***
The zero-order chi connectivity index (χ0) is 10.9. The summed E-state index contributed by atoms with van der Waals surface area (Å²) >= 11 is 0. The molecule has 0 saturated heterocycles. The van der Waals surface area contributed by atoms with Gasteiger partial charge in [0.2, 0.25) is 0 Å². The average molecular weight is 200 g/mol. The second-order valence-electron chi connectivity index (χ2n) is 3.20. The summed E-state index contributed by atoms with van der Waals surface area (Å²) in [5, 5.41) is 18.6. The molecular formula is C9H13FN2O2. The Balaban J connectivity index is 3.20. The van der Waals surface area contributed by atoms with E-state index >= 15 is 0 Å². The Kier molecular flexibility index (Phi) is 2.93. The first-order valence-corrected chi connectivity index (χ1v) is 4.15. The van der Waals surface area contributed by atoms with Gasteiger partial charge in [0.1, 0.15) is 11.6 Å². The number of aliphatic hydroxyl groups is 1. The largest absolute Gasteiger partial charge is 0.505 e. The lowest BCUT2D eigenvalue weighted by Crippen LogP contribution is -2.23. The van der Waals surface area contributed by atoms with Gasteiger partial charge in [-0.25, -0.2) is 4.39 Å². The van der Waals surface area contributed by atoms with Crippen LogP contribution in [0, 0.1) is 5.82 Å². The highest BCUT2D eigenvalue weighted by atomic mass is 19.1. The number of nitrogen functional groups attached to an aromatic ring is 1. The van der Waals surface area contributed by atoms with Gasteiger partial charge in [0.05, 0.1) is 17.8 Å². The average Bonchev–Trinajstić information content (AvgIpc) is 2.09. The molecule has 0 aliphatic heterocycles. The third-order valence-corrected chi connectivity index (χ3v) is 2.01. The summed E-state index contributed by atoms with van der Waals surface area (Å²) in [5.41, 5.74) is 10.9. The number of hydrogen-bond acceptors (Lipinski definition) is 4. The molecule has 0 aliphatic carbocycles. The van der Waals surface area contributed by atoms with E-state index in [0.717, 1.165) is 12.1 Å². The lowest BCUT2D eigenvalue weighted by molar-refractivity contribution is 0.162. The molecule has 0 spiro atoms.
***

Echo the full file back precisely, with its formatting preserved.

The zero-order chi connectivity index (χ0) is 10.9. The summed E-state index contributed by atoms with van der Waals surface area (Å²) >= 11 is 0. The molecule has 0 saturated heterocycles. The van der Waals surface area contributed by atoms with Gasteiger partial charge in [0.2, 0.25) is 0 Å². The average molecular weight is 200 g/mol. The second-order valence-electron chi connectivity index (χ2n) is 3.20. The summed E-state index contributed by atoms with van der Waals surface area (Å²) in [5, 5.41) is 18.6. The molecular formula is C9H13FN2O2. The Balaban J connectivity index is 3.20. The van der Waals surface area contributed by atoms with E-state index >= 15 is 0 Å². The Kier molecular flexibility index (Phi) is 2.93. The first-order valence-corrected chi connectivity index (χ1v) is 4.15. The van der Waals surface area contributed by atoms with Gasteiger partial charge in [0.1, 0.15) is 11.6 Å². The number of aliphatic hydroxyl groups is 1. The largest absolute Gasteiger partial charge is 0.505 e. The lowest BCUT2D eigenvalue weighted by Crippen LogP contribution is -2.23. The van der Waals surface area contributed by atoms with Gasteiger partial charge in [-0.25, -0.2) is 4.39 Å². The van der Waals surface area contributed by atoms with Crippen LogP contribution in [0, 0.1) is 5.82 Å². The highest BCUT2D eigenvalue weighted by atomic mass is 19.1. The number of nitrogen functional groups attached to an aromatic ring is 1. The van der Waals surface area contributed by atoms with Gasteiger partial charge in [0.05, 0.1) is 17.8 Å². The average Bonchev–Trinajstić information content (AvgIpc) is 2.09. The molecule has 0 aliphatic heterocycles. The third-order valence-corrected chi connectivity index (χ3v) is 2.01. The summed E-state index contributed by atoms with van der Waals surface area (Å²) in [5.41, 5.74) is 10.9. The number of hydrogen-bond acceptors (Lipinski definition) is 4. The molecule has 0 aliphatic carbocycles. The van der Waals surface area contributed by atoms with E-state index in [0.717, 1.165) is 12.1 Å². The lowest BCUT2D eigenvalue weighted by molar-refractivity contribution is 0.162. The molecule has 0 spiro atoms.